Last updated on July 2nd, 2019 at 10:57 am
Designing Northwestern Mutual Life Insurance Co.’s new $450 million, 32-story office tower was truly a team effort.
As the architect of record for the Northwestern Mutual Tower and Commons project, Kendall/Heaton Associates Inc. was tasked with keeping the 37 design businesses working on the project moving forward.
“We had a large team of consultants and it was challenging at times, but everyone pulled together and did their part to create this magnificent building,” said Pat Ankney, a principal with Houston-based Kendall-Heaton.
New Haven, Connecticut-based Pickard Chilton was the building’s design architect, while Chicago-based Valerio Dewalt Train Associates served as interior architect.
Project developer Hines brought Kendall-Heaton on board to spearhead the design and architect coordination. Communication was key in bringing the project to fruition, Ankney said.
“We would have meetings every two weeks with members of the design team and work on the plan and keep it moving forward,” he said. “We are proud of how it turned out.”
Jon Pickard, a principal at Pickard Chilton, said his company worked with Northwestern Mutual and others involved in the project to develop a design that met the Milwaukee company’s needs.
“I viewed our role as a symphony conductor, bringing everyone together in a collaborative partnership,” he said. “We wanted to do our best to utilize the campus space and the great view of the lake while developing a look that fit with the city’s skyline. We wanted the architecture to reflect the elegance, quality and authenticity that Northwestern Mutual represents.”
Incorporating local businesses into the design work was vital, Ankney said. More than two dozen Milwaukee- and Wisconsin-based businesses were used in the project to meet the city’s requirement (part of the tax incremental financing subsidy) that Northwestern Mutual use small business enterprises for 25 percent of the project’s costs.
Rinka Chung Architecture Inc. was one of those locally-owned businesses, providing its design skills in the commons area, including the Northwestern Mutual Credit Union. The firm used its financial institution design expertise to create what principal Matt Rinka said is an example of leading edge design for credit unions and banks.
As part of the design, bankers work from teller pods that open to the lobby, allowing for easy interaction with members. There is also a technology kiosk that displays current promotions, with demonstration areas for online member resources.
“The location within the commons area, with its full glass walls and connection to the tower lobby, provides a spectacular space for both members and bankers,” Rinka said.
Chad Griswold, principal at Rinka Chung, said interacting with world-class design firms, including Valerio Dewalt, was an amazing experience.
“We have always placed high importance on doing great design work in our hometown, so we’re proud to have been involved in this landmark project for the city,” he said. “The scale and significance of the project is unprecedented.”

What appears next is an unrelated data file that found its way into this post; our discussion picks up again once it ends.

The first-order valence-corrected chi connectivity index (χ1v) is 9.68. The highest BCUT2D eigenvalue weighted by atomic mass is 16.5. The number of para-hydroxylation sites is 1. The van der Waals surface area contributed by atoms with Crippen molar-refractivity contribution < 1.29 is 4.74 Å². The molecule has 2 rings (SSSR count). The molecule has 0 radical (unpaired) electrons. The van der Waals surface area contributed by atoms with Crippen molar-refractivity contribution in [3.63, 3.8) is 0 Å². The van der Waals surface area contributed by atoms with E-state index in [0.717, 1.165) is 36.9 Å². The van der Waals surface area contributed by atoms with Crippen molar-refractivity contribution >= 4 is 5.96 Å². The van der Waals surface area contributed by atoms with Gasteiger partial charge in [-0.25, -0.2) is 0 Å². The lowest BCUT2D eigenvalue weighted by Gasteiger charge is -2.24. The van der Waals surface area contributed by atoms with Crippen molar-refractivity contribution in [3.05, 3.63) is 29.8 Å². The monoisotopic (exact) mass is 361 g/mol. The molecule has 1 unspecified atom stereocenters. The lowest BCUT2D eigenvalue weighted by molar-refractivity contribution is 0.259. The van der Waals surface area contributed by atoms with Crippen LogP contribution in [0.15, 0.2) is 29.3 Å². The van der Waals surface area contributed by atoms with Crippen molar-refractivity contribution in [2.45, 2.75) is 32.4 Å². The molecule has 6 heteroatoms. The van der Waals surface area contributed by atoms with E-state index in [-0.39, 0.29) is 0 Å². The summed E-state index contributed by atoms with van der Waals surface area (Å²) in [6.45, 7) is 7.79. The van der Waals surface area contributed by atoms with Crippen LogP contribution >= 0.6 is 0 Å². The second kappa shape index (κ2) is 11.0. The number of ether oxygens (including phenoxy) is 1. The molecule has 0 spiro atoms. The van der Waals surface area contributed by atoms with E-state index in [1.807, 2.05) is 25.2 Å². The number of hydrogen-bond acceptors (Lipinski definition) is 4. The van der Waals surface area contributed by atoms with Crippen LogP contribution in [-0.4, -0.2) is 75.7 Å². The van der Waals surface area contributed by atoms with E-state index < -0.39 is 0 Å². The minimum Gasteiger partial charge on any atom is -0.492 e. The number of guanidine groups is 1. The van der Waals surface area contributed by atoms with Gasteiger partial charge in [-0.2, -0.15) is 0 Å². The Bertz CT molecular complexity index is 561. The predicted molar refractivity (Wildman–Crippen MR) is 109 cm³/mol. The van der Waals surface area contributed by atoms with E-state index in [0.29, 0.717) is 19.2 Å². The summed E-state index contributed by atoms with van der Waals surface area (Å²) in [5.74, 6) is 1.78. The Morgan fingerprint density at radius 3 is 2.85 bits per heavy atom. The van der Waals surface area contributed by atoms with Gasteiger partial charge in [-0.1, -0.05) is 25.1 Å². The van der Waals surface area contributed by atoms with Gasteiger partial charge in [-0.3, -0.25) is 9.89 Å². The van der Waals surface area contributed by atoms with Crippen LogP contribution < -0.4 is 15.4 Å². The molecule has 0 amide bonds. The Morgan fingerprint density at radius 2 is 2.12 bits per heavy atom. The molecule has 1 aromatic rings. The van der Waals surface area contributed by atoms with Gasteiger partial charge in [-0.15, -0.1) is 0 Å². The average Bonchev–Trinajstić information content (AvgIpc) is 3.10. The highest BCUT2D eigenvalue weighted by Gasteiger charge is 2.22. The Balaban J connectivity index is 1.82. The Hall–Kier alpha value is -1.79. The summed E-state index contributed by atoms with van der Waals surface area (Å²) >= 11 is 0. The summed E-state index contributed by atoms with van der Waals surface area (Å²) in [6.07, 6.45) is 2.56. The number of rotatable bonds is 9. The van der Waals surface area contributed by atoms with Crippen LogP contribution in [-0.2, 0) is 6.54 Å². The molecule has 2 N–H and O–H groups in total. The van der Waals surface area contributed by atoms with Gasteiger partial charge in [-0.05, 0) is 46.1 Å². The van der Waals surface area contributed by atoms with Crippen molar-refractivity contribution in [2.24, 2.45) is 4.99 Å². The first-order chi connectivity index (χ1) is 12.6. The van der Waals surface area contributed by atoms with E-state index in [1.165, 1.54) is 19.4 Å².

When architect Pickard steps back and looks at the project as a whole, the design of the commons area stands out.
“It’s three stories tall and really brings the staff of Northwestern Mutual and the community together,” he said. “There are places to eat and meet, or people can walk out to the garden. It is a feeling that you may find on a university campus.”
The project’s innovative design and architecture doesn’t end when leaving the building. Outside, OJB Landscape Architecture worked on the Northwestern Mutual Gardens, which covers three acres and provides both employees and community members with plenty of green space, flowers and walkways to enjoy.
Jim Burnett, president of OJB, said a vital part of the project was making the incline from the street level to the building “not too overwhelming.”
Nathan Elliott, a principal at OJB, said the team worked hard to link the exterior spaces to the tower’s interior. That included the atrium, which connects the historic office building to the new building.
“It is an interior space for events that is simple and elegant, with a water feature and palms,” he said.
Elliott said landscapers worked with construction crews to preserve as many large trees on site as possible. “We had to carefully choose what (plants) to include since you want it to look nice 12 months of the year, not just in summer,” he said. “We were lucky that the southern side of the building has great sun exposure.”
Northwestern Mutual was also “interested in the story behind the story,” Burnett said. That meant they wanted a garden that did not use a lot of water or fertilizer. “The garden can also be a guide to help visitors figure out what to plant during the different seasons,” he said.
Pickard said the project’s main players – Kendall-Heaton, Valerio Dewalt and his own firm – have worked together on other buildings, which helped in making the Northwestern Mutual building a success.
“There is a level of trust between us that helped us share more openly our ideas as we moved forward,” he said.